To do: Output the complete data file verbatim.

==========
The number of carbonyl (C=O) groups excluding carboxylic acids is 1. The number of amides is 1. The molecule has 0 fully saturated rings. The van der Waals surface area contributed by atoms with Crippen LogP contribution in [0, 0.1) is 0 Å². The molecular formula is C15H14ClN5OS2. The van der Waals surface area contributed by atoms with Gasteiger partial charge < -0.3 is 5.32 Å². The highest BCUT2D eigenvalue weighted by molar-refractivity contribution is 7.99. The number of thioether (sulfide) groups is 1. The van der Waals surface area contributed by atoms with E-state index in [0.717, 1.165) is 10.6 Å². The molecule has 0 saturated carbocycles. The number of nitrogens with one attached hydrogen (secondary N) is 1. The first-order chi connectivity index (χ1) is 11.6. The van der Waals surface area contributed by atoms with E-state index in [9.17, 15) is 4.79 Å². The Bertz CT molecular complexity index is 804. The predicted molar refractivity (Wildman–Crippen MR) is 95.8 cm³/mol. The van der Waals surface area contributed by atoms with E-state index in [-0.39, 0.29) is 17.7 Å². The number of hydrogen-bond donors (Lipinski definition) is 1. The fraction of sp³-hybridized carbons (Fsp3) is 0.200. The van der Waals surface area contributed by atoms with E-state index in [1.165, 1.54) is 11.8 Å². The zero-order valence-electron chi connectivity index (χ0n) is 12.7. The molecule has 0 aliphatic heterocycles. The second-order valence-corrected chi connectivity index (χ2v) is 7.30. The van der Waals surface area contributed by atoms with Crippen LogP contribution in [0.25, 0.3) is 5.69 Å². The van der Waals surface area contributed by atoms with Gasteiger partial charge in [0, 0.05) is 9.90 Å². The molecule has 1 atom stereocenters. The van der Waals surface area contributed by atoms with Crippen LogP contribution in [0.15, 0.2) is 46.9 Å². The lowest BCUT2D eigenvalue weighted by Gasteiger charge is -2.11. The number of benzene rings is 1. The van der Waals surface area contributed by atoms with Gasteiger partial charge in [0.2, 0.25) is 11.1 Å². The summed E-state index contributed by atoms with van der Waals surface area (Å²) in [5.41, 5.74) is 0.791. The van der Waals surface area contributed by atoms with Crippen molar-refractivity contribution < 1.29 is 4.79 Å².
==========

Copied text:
The number of carbonyl (C=O) groups excluding carboxylic acids is 1. The number of amides is 1. The molecule has 0 fully saturated rings. The van der Waals surface area contributed by atoms with Crippen LogP contribution in [0, 0.1) is 0 Å². The molecular formula is C15H14ClN5OS2. The van der Waals surface area contributed by atoms with Gasteiger partial charge < -0.3 is 5.32 Å². The highest BCUT2D eigenvalue weighted by molar-refractivity contribution is 7.99. The number of thioether (sulfide) groups is 1. The van der Waals surface area contributed by atoms with E-state index in [0.717, 1.165) is 10.6 Å². The molecule has 0 saturated carbocycles. The number of nitrogens with one attached hydrogen (secondary N) is 1. The first-order chi connectivity index (χ1) is 11.6. The van der Waals surface area contributed by atoms with E-state index in [9.17, 15) is 4.79 Å². The Bertz CT molecular complexity index is 804. The predicted molar refractivity (Wildman–Crippen MR) is 95.8 cm³/mol. The van der Waals surface area contributed by atoms with E-state index in [-0.39, 0.29) is 17.7 Å². The number of hydrogen-bond donors (Lipinski definition) is 1. The fraction of sp³-hybridized carbons (Fsp3) is 0.200. The van der Waals surface area contributed by atoms with E-state index in [1.165, 1.54) is 11.8 Å². The zero-order valence-electron chi connectivity index (χ0n) is 12.7. The molecule has 0 aliphatic heterocycles. The second-order valence-corrected chi connectivity index (χ2v) is 7.30. The van der Waals surface area contributed by atoms with Crippen LogP contribution in [0.25, 0.3) is 5.69 Å². The van der Waals surface area contributed by atoms with Gasteiger partial charge in [0, 0.05) is 9.90 Å². The molecule has 1 atom stereocenters. The van der Waals surface area contributed by atoms with Crippen LogP contribution in [0.15, 0.2) is 46.9 Å². The lowest BCUT2D eigenvalue weighted by Gasteiger charge is -2.11. The number of benzene rings is 1. The van der Waals surface area contributed by atoms with Gasteiger partial charge in [0.2, 0.25) is 11.1 Å². The summed E-state index contributed by atoms with van der Waals surface area (Å²) in [5.41, 5.74) is 0.791. The van der Waals surface area contributed by atoms with Crippen molar-refractivity contribution < 1.29 is 4.79 Å².